Captain Butt: "If a jackass had both your brains, he'd be a very dumb jackass!"
The crew go into cryochambers and suspended animation for the 30 year journey to Altair 1. Galaxina (Dorothy Stratten), a beautiful robot, is left in charge of the ship and she upgrades herself and becomes more human. When the crew thaw out, handsome pilot Sgt. Thor (Stephen Macht) falls in love with her. Galaxina's lover calls her "Bunnyfluff".

TV Commercial: "Do you have a drinking problem? Then come on down to Happy Hour Spirits! We've got all the booze you need!"

Galaxina visits a Western town on Altair 1 to find Frank Future and the Blue Star. The old "Batmobile" from the Batman TV series is parked on the street. She visits a "Human Restaurant" (humans are on the menu) run by Mr. Spot (David A. Cox), a funny Spock impersonator. Galaxina asks him the whereabouts of Frank Future. Mr. Spot can't remember if he was baked or poached, but says, "He was delicious."

Mr. Spot gives Galaxina permission to go upstairs, where she has an unpleasant encounter with Ordric (Ronald Knight), a Darth Vader clone. Next she is captured by the descendants of a motorcyle gang who worship Harley David Son. Eventually she escapes and returns to the Infinity. The movie ends somewhat abruptly, although Captain Butt's voice-over commentary during the end credits creates a satisfying conclusion.

Also in the cast are: J. D. Hinton (Pvt. Robert "Buzz" McHenry), Lionel Mark Smith (Maurice), Tad Horino (Sam Wo), Herb Kaplowitz (Rock Eater), Aesop Aquarian (Chopper), Angelo Rossito (egg creature), Nancy McCauley (Elexia), Fred D. Scott (Commander Garrity), Peter Schrum (Fat Daddy), Susan Kiger (Blue Girl), Marily Joi (Winged Girl), Rhonda Shear (Robot/mime), Bartine Burkett (Whistler's Mother), Jacqueline Jacobs (Tasty Dish), Michael D. Castle (Horn Man), Herb Kaplowitz, Aesop Qquarian, Angelo Rossitto, Nancy McCauley, Fred Scott, David Cox, Peter Schrum, Susan Kiger, Milyn Joi, Rhonda Shear, Hugh Warden, Frank Ferro, and many others. Arlon Ober was music supervisor. William Sachs wrote the script and directed.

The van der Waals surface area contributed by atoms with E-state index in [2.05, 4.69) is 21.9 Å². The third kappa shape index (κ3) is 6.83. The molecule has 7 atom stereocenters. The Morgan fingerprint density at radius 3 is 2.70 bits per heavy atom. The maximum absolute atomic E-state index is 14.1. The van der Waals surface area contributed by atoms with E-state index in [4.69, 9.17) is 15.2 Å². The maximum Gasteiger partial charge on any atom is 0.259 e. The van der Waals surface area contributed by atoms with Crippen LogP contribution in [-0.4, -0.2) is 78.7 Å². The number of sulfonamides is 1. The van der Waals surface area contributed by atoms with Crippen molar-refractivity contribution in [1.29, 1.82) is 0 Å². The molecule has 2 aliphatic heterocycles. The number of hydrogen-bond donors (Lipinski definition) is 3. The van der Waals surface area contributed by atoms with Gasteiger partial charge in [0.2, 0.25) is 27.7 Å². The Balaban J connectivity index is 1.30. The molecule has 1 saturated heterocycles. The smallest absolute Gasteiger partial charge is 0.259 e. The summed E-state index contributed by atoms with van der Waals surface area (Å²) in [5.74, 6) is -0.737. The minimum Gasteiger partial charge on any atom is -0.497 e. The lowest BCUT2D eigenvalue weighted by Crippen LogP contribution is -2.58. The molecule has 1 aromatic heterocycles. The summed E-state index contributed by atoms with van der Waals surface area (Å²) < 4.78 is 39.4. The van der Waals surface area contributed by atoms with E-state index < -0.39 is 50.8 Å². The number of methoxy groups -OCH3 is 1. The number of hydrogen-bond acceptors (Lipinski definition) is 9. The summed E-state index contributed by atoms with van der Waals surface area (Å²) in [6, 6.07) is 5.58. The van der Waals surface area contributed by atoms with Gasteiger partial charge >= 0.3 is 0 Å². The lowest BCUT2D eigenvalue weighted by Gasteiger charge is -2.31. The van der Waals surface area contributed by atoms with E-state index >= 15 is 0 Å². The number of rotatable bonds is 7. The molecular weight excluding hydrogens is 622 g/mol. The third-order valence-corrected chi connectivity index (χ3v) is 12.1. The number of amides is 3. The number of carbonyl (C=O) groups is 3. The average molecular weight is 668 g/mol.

GALAXINA is a Sci-Fi space spoof with obvious references to STAR TREK, STAR WARS and ALIEN. Many of the sound effects are stolen from BATTLESTAR GALACTICA (1979) and the STAR TREK (1966) TV series. It's fairly low-budget, but looks reasonably good.

Film critics do not like it at all. However, looking in 7 movie review books and 23 internet entries, almost none of the critics offer a proper synopsis of the plot. Therefore, I suspect few of them actually watched the movie. For your interest, these critics write GALAXINA is "cheap", features "non-acting" and has a "boring scenario". The few who include a synopsis, gleefully go completely overboard in their criticisms. They "protest too much, methinks", and are unfair scumbags with zero credibility.